So that you can look forward to a lush blooming at Christmas, the branches should be cut from the tree around St. Barbara’s Day, i.e. on December 4th. Once you have found the right tree, you should also pay close attention to the selection of the branch. Twigs from young trees are often less suitable, as they sometimes do not yet develop any or hardly any flowers. Older trees in your garden that are already known for their ability to flower in spring are better suited. When making your selection, make sure to choose a branch with as many thick and rounded buds as possible – in contrast to the rather slender leaf buds, these usually sprout flowers.

Barbara branches: cutting, meaning & care

Bring Barbara branches to bloom

For the cut branches to actually start to bloom, they must experienced cold temperatures beforehand. The dormancy can only be broken if the tree has experienced a certain number of cold hours with temperatures below 7 ° C. Only when this has happened will the Barbara branches bloom in the warm apartment.

If the temperatures weren’t colder until December, there is a trick to get the Barbara branches to bloom anyway: Freeze the branches. Even a night in the freezer can complete the cold stimulus. In particularly warm November, it is advisable to put the twigs in the refrigerator for several days to ensure that the necessary cold hours are reached. In this case, however, you should cut the Barbara twigs a few days earlier and take them out of the refrigerator on December 4th so that they bloom for Christmas.

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Before placing the Barbara branches in water, it is necessary to cut them at an angle as possible – this maximizes the surface area for water absorption. After the cooling phase in the freezer or the refrigerator, it is better to place the branches in a cool room for another day and not in the warm living room. In this way, the probability of a vigorous bloom is further increased.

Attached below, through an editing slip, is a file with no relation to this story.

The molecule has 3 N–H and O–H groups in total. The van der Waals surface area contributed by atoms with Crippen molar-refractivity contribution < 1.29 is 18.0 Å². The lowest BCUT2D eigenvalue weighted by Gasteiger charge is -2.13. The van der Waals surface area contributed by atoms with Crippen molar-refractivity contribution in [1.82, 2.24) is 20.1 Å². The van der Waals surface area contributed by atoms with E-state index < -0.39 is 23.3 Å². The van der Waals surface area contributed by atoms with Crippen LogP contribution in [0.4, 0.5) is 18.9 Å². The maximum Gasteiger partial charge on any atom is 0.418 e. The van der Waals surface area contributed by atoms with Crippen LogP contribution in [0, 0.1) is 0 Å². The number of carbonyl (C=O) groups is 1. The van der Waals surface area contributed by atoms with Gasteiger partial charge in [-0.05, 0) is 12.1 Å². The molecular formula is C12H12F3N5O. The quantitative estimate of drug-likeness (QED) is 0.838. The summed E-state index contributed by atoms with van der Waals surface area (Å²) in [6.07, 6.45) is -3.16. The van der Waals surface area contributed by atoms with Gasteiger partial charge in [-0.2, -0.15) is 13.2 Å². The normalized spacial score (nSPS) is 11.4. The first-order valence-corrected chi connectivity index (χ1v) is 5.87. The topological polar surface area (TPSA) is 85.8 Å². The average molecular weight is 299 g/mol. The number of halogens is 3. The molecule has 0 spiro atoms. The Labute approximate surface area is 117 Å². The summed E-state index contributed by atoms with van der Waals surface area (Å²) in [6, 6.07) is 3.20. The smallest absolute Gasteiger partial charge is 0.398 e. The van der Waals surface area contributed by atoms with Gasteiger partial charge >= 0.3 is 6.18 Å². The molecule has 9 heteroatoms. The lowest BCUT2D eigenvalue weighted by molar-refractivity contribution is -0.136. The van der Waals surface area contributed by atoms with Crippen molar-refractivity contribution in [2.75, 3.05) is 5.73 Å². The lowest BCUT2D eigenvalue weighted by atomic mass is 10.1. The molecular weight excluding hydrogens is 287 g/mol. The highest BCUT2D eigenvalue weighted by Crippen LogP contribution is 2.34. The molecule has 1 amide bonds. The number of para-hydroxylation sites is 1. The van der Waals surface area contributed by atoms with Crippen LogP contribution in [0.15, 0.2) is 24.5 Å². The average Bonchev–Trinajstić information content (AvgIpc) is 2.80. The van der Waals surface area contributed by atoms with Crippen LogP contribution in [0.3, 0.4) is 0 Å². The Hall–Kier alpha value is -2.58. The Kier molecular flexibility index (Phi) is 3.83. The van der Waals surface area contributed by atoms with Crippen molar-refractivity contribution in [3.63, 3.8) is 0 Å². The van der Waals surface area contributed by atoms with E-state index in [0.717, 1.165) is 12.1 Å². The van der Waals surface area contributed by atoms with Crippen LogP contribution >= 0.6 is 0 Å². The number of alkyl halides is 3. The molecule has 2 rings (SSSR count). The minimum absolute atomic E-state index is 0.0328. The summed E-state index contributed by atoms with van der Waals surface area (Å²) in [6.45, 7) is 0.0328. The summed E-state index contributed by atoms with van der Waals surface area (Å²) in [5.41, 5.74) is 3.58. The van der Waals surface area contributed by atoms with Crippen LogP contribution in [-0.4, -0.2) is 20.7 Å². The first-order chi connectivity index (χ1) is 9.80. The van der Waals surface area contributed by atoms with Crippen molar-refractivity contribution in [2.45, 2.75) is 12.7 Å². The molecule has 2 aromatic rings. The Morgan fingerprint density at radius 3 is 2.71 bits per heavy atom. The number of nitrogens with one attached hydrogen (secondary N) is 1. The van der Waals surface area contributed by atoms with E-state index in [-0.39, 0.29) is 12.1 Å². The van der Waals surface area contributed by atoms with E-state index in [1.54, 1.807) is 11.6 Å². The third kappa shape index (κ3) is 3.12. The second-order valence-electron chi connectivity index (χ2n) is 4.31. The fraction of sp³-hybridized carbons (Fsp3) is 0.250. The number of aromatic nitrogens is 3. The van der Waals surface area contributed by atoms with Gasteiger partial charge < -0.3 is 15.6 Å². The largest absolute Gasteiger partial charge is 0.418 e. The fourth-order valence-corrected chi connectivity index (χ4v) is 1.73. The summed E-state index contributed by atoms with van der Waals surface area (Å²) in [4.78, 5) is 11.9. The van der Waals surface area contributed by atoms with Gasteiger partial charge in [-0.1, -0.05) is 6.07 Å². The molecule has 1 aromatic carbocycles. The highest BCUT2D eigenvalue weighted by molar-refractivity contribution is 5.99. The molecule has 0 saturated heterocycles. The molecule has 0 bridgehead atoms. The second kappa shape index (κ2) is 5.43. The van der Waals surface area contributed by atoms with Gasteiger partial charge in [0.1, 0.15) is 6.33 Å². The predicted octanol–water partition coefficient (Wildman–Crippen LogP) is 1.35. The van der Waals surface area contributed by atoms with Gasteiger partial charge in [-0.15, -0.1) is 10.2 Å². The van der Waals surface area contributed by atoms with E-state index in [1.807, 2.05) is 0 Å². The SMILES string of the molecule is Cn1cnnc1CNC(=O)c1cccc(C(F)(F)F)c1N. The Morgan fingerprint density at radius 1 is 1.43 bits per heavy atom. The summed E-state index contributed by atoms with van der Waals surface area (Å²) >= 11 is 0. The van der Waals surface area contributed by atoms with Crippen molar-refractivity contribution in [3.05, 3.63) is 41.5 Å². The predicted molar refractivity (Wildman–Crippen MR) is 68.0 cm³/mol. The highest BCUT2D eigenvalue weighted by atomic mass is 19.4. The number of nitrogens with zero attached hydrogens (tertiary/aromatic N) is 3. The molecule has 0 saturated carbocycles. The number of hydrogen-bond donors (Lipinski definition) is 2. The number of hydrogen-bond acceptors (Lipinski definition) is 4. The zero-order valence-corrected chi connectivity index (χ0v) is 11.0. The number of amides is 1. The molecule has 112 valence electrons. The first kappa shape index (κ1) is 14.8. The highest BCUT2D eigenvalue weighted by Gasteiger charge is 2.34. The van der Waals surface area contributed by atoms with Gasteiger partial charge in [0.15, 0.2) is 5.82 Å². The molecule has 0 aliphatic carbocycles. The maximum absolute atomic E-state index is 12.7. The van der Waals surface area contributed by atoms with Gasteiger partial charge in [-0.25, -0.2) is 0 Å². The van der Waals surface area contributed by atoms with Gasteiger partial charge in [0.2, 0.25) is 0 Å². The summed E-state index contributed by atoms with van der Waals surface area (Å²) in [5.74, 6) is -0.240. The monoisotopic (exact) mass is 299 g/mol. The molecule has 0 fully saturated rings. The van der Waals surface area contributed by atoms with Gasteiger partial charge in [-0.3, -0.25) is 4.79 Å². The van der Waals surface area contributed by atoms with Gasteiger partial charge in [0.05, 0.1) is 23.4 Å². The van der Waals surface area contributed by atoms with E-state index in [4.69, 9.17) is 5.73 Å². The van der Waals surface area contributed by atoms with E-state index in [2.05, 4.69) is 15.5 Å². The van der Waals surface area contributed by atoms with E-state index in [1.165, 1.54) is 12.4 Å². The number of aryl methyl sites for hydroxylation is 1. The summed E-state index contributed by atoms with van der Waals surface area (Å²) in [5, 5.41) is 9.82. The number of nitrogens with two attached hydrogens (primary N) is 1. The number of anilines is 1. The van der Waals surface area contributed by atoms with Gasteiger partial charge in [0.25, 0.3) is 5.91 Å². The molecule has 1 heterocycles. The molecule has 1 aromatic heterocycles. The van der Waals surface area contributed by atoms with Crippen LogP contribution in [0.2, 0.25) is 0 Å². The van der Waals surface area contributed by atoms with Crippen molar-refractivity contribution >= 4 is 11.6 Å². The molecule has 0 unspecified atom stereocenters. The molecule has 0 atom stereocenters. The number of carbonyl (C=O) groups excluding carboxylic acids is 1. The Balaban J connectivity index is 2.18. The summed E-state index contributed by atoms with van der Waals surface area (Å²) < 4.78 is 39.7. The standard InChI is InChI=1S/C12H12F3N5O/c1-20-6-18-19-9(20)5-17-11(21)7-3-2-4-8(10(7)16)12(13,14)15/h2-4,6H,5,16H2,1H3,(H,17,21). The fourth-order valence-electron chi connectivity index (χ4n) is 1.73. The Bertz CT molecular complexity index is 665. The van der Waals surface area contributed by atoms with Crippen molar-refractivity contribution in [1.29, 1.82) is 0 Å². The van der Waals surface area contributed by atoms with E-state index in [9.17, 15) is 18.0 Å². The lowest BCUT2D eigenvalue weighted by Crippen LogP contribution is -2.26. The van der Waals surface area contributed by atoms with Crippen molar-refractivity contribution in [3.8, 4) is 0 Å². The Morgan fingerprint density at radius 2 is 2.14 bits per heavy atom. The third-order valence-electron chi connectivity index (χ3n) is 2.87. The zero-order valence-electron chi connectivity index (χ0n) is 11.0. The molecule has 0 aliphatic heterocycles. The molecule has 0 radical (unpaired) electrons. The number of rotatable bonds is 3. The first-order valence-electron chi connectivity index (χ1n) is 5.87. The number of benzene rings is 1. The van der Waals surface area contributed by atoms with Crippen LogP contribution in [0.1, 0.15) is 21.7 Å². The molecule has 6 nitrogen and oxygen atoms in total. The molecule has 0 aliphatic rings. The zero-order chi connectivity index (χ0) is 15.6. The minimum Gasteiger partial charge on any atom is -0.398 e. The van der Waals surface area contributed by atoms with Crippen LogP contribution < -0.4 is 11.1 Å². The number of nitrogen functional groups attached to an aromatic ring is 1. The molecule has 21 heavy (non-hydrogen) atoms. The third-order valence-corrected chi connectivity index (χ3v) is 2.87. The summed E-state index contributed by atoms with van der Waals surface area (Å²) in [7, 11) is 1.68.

Once you have put the Barbara twigs in water, most of the work is done. Only the right location should be chosen: Although the Barbara branches need warmth after the cold stimulus and the short rest phase to start flowering, an overly warm room with dry heating air can quickly dry out the buds. A moderately warm room that is ventilated regularly is, therefore, more suitable.

To make Barbara twigs bloom even more beautifully, it is advisable to regularly replace the water in the vase with new water that is as low in lime as possible. This promotes the vitality of the branches and is therefore also beneficial for the bloom. In addition, you can spray the Barbara branches with a little water every day so that the buds stay fresh and are not attacked by the dry heating air.

Barbara branches: cutting, meaning & care

Tip: If you want to be sure that your Barbara branches actually bloom despite warm autumn, you should use quince or sweet cherry branches. Their dormancy is broken by the fewest hours of cold among all types of fruit so that they bloom reliably even if there were only a few cold days in autumn. Apple, lilac, and laburnum branches, on the other hand, need more cold hours and are therefore not always successful after warm autumn.

Bringing Barbara branches to bloom at a glance:

  • If there has been no frost yet, pack in the freezer/refrigerator overnight or for several days if necessary.
  • Place the twigs in the vase, cut them at an angle beforehand if possible.
  • Then set it up for another day in a cool room, for example in the hallway.
  • Move the branches in the vase to a moderately warm place in the home, where they will remain until Christmas.
  • Change the water regularly (e.g. every three days).
  • Spray the buds with water daily.

It’s not just the Barbara twigs that put us in a Christmas mood in December. In our article about the 10 most beautiful Christmas plants, you can find out which plants are also not to be thought of from the Advent season.